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Sixty Years of Japan's ODA

Creating the Future of Social Business

The Ghana Nutrition Improvement Project

The Ajinomoto Group is known worldwide for its seasonings and amino acid products. Now, capitalizing on the research knowledge and expertise in food science and amino acid nutrition it has accumulated since its founding, Ajinomoto is working together with international organizations such as JICA and the United States Agency for International Development (USAID) to promote a new social business dedicated to solving the serious problems of malnutrition in developing countries. Dr. Yasuhiko Toride of Ajinomoto Co. Inc.'s R&D Planning Deptartment spoke about the Ghana Nutrition Improvement Project, which is contributing to children's growth and health by improving the nutritional balance of infant food.

"The Ghana Nutrition Improvement Project was launched to commemorate the hundredth anniversary of the Ajinomoto Group in 2009," Toride states. "When we set a goal for ourselves to start a sustainable social business—a project to improve nutrition through business—we chose Ghana because Ajinomoto has partnered with the University of Ghana since 2006 in a study on nutrition improvement with lysine, an essential amino acid, and because Ghana was a politically stable country. We therefore considered Ghana a suitable place for creating our social business model."

Malnutrition in children is a serious issue in developing countries, and it is said that improving nutrition during "the first thousand days"—from the mother's pregnancy to the child's second birthday—is of utmost importance. Malnutrition during this period can retard the development of both the body and the brain, its negative impact being irreversible.

"Koko, Ghana's traditional infant food, is a sour porridge made of fermented corn. Infant food is given to babies from six months of age, and koko is the most common infant food for Ghanaian children," says Toride. "Koko alone, however, does not provide the amounts of protein and micronutrients necessary for the growth of children."

"That's why we developed KOKO Plus, which fortifies the amount of each necessary nutrient using locally available soybeans as a main ingredient," Toride continues. "Local people add sugar to koko for a sweet-and-sour taste, but instead we have them add KOKO Plus, which contains the appropriate amount of nutrients as well as a proper level of sugar. We made a thorough study of taste preferences and ultimately created a product that local people tell us is delicious."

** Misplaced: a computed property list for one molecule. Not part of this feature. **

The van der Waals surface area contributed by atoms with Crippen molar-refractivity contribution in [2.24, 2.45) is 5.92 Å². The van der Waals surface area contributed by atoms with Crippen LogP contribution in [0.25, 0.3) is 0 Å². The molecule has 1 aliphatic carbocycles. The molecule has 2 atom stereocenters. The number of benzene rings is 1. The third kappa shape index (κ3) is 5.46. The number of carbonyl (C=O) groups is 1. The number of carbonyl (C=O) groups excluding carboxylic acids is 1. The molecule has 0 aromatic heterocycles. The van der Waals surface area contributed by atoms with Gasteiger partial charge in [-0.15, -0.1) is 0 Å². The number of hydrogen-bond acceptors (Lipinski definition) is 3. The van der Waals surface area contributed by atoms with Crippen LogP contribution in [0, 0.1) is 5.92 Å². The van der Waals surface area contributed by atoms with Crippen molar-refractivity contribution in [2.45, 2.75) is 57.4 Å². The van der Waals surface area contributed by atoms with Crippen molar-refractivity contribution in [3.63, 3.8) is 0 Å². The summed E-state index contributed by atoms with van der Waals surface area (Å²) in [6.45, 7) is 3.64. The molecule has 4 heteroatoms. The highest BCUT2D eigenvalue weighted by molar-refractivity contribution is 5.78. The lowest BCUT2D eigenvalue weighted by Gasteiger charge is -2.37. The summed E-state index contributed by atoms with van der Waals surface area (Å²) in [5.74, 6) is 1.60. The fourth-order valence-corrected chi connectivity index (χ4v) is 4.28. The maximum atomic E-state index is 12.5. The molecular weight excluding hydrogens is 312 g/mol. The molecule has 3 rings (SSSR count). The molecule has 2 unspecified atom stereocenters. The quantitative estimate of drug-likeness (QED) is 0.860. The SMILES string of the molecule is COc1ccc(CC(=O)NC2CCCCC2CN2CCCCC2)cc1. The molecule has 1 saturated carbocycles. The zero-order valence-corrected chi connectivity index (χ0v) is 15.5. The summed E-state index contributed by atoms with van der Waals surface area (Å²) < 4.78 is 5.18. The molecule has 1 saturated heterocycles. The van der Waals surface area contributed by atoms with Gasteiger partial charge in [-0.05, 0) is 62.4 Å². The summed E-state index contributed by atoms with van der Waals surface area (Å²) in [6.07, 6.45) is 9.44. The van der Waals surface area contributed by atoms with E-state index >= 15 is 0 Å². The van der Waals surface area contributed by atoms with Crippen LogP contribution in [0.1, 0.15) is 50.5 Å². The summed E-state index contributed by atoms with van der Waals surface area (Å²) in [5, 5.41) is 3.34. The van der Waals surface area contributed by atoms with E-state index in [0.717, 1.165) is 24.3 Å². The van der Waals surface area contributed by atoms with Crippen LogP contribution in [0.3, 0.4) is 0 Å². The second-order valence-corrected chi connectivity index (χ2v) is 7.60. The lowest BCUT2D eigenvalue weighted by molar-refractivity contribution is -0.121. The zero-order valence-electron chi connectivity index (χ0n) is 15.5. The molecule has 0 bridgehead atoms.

Enthusiastic feedback has come from mothers in impoverished regions where KOKO Plus is being sold on a trial basis. They say they have seen dramatic improvements in their children's health in a short time. The product's full-fledged launch, scheduled for spring 2015, was also met with a positive response.

"Creating demand for food products like KOKO Plus that improve nutrition is not easy, because in addition to factors associated with ordinary food products such as taste and food safety, building consumer awareness on the importance of nutrition is essential. To conduct nutrition education effectively in rural communities, it is important to collaborate with Ghana's local governments, international development agencies as well as international NGOs," says Toride. "Because the objective of our Nutrition Improvement Project through social business is to solve the problem of malnutrition, emphasizing the importance of nutrition improvement in the first thousand days, we were able to receive needed cooperation from a wide range of partners, including the Ghanaian Ministry of Health, JICA and USAID."

In social businesses, partnerships can create a win-win situation. For example, partnerships with local companies and manufacturing the product using local ingredients creates jobs. Partnerships with international NGOs in creating a distribution system with the network of women for door-to-door sales will help women in rural villages. Partnerships with government health agencies and NGOs promote awareness on the importance of nutrition among village people. Partnerships are essential for the success of social businesses.

"Simply providing money and human resources doesn't work well for development assistance in the long term," Toride explains. "We believe that creating a win-win situation among all stakeholders, including local people, by establishing a sustainable social business is an effective approach. Creating social businesses will be possible only by accumulating various know-how and expertise of all stakeholders through partnerships. Through the Ghana Nutrition Improvement Project, we want to create a successful social business model that can be expanded and replicated throughout the world."

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